XV. Assaults, Outraging Modesty of Women and Indecent Assaults2.28. Section 354 and proposed section 354A. — We have so far discussed the offence of rape. We now deal with a few allied but less heinous offences. What is generally known as the offence of indecent assault is dealt with in section 354 of the Penal Code. This section punishes a person who assaults or uses criminal force to a woman with intent to outrage her "modesty". The Law Commission,1 in its Report on the Penal Code, had occasion to refer to a judgment of the Supreme Court2 in which it was held that even a baby of seven and a half months old has "modesty" that can be "outraged" by the use of criminal force within the meaning of this section. The Commission was of the opinion that (apart from assault to outrage "modesty"), acts of indecency with children should be made specifically punishable by a new section, reading as follows:—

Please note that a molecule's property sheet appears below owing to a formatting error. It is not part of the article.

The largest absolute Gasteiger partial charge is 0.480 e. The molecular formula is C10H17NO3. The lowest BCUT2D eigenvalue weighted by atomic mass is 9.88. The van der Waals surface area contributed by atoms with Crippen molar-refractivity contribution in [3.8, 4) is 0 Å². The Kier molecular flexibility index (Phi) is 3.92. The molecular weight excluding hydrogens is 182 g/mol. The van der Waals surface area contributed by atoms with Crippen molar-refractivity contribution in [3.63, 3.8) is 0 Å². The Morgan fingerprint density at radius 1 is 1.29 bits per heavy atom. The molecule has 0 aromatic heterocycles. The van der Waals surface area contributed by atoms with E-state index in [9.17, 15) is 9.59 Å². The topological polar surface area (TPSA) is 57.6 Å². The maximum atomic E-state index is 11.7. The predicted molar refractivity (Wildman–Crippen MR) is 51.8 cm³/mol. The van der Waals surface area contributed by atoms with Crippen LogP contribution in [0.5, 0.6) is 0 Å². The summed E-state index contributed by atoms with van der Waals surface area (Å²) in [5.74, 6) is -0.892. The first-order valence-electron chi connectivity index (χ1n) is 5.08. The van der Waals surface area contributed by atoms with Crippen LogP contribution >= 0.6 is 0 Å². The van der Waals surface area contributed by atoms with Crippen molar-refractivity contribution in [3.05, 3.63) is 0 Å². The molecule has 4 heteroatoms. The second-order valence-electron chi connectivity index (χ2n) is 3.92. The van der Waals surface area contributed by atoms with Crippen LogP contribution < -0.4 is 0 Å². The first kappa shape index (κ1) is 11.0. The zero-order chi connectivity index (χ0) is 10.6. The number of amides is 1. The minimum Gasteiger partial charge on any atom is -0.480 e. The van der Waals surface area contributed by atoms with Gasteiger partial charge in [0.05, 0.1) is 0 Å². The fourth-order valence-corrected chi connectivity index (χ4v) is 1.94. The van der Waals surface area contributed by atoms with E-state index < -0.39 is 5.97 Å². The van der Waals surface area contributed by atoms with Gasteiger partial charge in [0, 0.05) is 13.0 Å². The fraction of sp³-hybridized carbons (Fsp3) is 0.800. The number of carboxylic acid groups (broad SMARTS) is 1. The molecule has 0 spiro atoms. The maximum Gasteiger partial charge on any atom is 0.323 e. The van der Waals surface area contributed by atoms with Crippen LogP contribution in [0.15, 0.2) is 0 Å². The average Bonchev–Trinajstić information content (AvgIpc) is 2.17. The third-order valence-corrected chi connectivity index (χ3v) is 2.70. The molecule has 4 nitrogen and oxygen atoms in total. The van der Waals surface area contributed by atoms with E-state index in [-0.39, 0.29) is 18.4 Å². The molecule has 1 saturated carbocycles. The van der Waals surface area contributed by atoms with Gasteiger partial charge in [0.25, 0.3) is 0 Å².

"354A. Indecent assault on a minor. — Whoever assaults any minor under sixteen years of age in an indecent, lascivious or obscene manner, shall be punished with imprisonment of either description for a term which may extend to three years, or with fine, or with both."We agree with the recommendation quoted above from the earlier Report, in so far as it goes. 1. Law Commission of India, 42nd Report (Indian Penal Code), paras. 16.85 to 16.87. 2. State of Punjab v. Major Singh, AIR 1967 SC 63 (65, 67): Cr LI 1: 1966 (Suppl) SCR 286. 2.29. Consent not to be a defence. — However, we would like to make one addition. An indecent assault otherwise punishable under section 354 would presumably escape punishment if the assault is committed on the girl with her consent. The reason is, that if a girl consents, her "modesty"' cannot be outraged, and one of the essential requirements of the section would not then be satisfied. This, at least, has been the judicial construction1 of the section. Moreover, an act done with consent may not fall within "assault", unless the law, in a particular case, provides expressly to the contrary. 1. Sadananda Bargohin v. State, 1972 Cr LI 658 (Assam). 2.30. Need for change. — We are of the opinion that the law should expressly so provide in the case of indecent conduct with girls below 16 years. Having regard to the current thinking on the subject, it appears to be desirable to deal specifically with such indecency (with girls below 16, even with their consent). In our opinion, besides incorporating section 354A in the Indian Penal Code, it is also necessary to further ensure by an express provision that the section will apply even where there is consent. In other words, consent of the woman should not prevent an act from being an assault for the purposes of this section and should not be a defence to a charge under this section. 2.31. Recommendation as to section 354A, Indian Penal Code. — Accordingly, we would recommend that, while incorporating section 354A in the Indian Penal Code, after the words "obscene manner", the words "with or without the consent of the minor" should also be added.